JonAS: I don’t want to sound too much like a patriot here, but Belgian Kevin De Bruyne of Man City is one heck of a player. He just throws around assists like they were rose petals in one of the toughest leagues out there. He’s fast, smart, perhaps looks a bit childish but is no pushover. You want brains on your team? Hire Kevin.
Bren: Damn, forgot about him. I change my answer. KDB is probably the smartest-best player at the moment. Modric is still a footballing mastermind, but he's not quite as good as KDB anymore.
Jimmy: Luka Modric is the obvious answer; in my mind, he’s the closest thing to Pirlo that still exists in professional football today, and he’d be ten times more of a superstar if he was from a larger country and hadn’t been behind Cristiano Ronaldo for so long.
3) Who is the most freakish athlete in world football right now?
Bren: I gotta go with my man Kylian Mbappe. Speed, touch, explosion, finishing. He’s got it all and is nearly impossible to stop.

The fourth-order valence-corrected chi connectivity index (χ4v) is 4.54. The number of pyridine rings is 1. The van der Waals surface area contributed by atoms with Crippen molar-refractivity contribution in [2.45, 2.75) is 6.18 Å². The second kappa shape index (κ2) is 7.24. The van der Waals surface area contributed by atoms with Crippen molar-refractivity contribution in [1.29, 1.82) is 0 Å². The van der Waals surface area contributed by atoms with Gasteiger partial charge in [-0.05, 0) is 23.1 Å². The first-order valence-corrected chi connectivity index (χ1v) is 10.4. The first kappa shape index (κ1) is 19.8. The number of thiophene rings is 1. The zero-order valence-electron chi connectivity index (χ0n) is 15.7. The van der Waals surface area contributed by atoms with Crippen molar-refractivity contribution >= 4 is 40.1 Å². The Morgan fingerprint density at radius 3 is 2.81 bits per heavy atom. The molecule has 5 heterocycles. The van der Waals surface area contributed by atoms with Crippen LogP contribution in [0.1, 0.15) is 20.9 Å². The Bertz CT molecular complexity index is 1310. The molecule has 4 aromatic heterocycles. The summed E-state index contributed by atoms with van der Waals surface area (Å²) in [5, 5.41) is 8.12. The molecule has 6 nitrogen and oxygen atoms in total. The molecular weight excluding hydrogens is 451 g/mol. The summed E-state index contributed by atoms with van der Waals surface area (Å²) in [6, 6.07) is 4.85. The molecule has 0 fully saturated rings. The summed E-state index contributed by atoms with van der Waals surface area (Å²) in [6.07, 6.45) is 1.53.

Dallagente: Agreed with you there 100 percent. I was a little too young to fully appreciate how Ronaldo changed the speed of the game in the 90s, but Mbappé is pushing the needle in the same direction now in this era.
Ssciavillo: Normally, I would say Ronaldo because in my opinion, he’s got the best physical make up a footballer could want. However, with him now past his physical prime, I’ll agree and go with Mbappe.
JonAS: Mbappe? Really? He looks like a Ninja Turtle. I’m not a fan of Cristiano Ronaldo, but the man’s a freak of nature and still one of the best athletes. His body is on ‘Hugh Jackman in Wolverine’ level. Touch one of his abs and you might cut yourself. Wow, wait, I got it! Let’s organize a fencing championship between Ronaldo’s abs and Montella’s cheek bones.
Jimmy: Mbappe Mbappe Mbappe. The fact that he’s 21 and has all of what Bren described is honestly incredible. I watch PSG games sometimes because I spent a year living in Paris, and I got to see him live when he first moved on loan there. Even when he was 19, he was a force, and the scary thing is you don’t really see all of it until you’re watching him in the stadium.